My view is a kind of soft instrumentalism: The belief that P is not some thing in the head. Rather, when we attribute a belief, we are using a shorthand that approximately captures, in Daniel Dennett's phrase, a "real pattern" in a complex landscape of potential actions and reactions. Believing that P no more requires a real stored representation with the content "P" than being an extravert requires a switch flipped to "E" in your personality-settings box.

There's an alternative view that I will label industrial-grade realism (again adapting a phrase from Dennett). According to industrial-grade realism, believing that P normally requires that a representation with the content "P" be stored somewhere in the functional architecture of the mind, ready to be activated and deployed when one does belief-that-P-ish things like, in our examples, criticizing a colleague's apparent sexism or strolling over to the fridge for a beer. Industrial-grade realism seems to undergird Jake Quilty-Dunn and Eric Mandelbaum's recent critique of my dispositionalist account, and was perhaps most prominently advocated by Jerry Fodor (e.g., in his 1987 book).

To my ear, the following four theses seem to be implicit in the industrial-grade realism of Fodor, Quilty-Dunn, and Mandelbaum. If not, I'd be interested to see textual evidence that they reject them.

Presence. In normal (non-"tacit") cases, belief that P requires that a representation with the content P be present somewhere in the mind.

Discreteness. In normal (non-"marginal") cases, a representation P will be either discretely present in or discretely absent from a cognitive system or subsystem.

Kinematics. Rational actions arise from the causal interaction of beliefs that P and desires that Q, in virtue of their specific contents P and Q.

Specificity. Rational action arises from the activation or retrieval of some specific sets of beliefs and desires P1…n and Q1…n and not from possibly closely logically related beliefs and desires P'1…m and Q'1…m.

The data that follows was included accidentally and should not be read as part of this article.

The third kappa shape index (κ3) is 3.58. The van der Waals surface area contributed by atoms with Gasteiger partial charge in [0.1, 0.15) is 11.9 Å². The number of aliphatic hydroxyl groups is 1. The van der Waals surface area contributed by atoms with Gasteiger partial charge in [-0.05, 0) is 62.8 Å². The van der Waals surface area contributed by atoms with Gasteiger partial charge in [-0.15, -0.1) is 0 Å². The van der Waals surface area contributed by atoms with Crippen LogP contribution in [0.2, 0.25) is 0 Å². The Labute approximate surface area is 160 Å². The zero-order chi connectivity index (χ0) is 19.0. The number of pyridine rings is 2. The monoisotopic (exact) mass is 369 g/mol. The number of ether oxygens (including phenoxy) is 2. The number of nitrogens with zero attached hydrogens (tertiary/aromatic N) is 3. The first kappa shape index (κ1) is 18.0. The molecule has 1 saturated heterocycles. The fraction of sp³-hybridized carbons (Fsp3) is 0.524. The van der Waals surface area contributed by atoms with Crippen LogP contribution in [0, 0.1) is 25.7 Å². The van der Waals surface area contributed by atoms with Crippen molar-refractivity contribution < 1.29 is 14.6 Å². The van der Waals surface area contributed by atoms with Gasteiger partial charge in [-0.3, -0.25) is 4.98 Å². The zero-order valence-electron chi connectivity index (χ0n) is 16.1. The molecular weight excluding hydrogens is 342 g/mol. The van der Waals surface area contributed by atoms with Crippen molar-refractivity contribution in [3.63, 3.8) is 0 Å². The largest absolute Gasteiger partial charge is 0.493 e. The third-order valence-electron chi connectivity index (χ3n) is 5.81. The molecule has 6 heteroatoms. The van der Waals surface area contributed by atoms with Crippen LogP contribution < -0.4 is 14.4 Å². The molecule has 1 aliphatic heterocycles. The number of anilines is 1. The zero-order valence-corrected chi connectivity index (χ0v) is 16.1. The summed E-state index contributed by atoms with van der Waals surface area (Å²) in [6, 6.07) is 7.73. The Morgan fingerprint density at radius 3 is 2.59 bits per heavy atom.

[Beliefs that P, hard at work]

These four theses combined constitute a commitment to a very specific type of cognitive architecture. This architecture seems to me to be rather in keeping with the old-fashioned cognitive science and computer science of the 1970s and 1980s -- so it's easy to see why Fodor would have been attracted to it. It fits less easily, however, with deep learning, statistical approaches to memory of visual ensembles, and other recent approaches according to which cognition proceeds by means of processes that are highly complex, not especially language-like, and don't employ representational structures that map neatly onto the types of belief contents that we normally attribute to people (like "there is beer in the fridge").

Let me pose, then, this trilemma for industrial-grade realists:

(1.) Commit to the four theses and the seemingly old-fashioned cognitive architecture. Downside: This would be a risky empirical bet against some powerful recent trends.

(2.) Allow the possibility that the underlying representations are very different in structure and content than "women and men are intellectually equal" and "there's beer in the fridge". Downside: It is no longer clear what the causal story is supposed to be, about which realism is true. Heading to the fridge for beer because one believes there is beer in the fridge is now no longer explained by accessing a representation with the content "there is beer in the fridge". Furthermore, closely related views might also require major revision. Having specific propositional contents that can be verbally expressed and shared among people is part of the picture behind, for example, Fodor's anti-holism (see also my critique of Elizabeth Camp). Specifically P and not-P contents also seems central to Mandelbaum's contradictory-belief account of implicit bias.

(3.) Thread the needle: Go for something weaker and less architecturally commissive than the four theses, yet strong enough to be a substantive empirical commitment to the real causal power of representations of P when we believe that P. Downsides: As far as I can tell, both of the above.

The dispositional approach to attitudes is superficial in a certain respect: It doesn't commit to any underlying architectural implementation. As long you have the appropriate dispositional patterns of action and reaction, you believe, whatever unintuitive haywire architecture lies beneath. This superficiality is a virtue, not a vice. In cognitive science it leave questions open which should remain open about the underlying architecture, and it keeps the focus on what we philosophers and ordinary belief-ascribers do and should care about in thinking about belief: how we act in and react to the world.

[image source]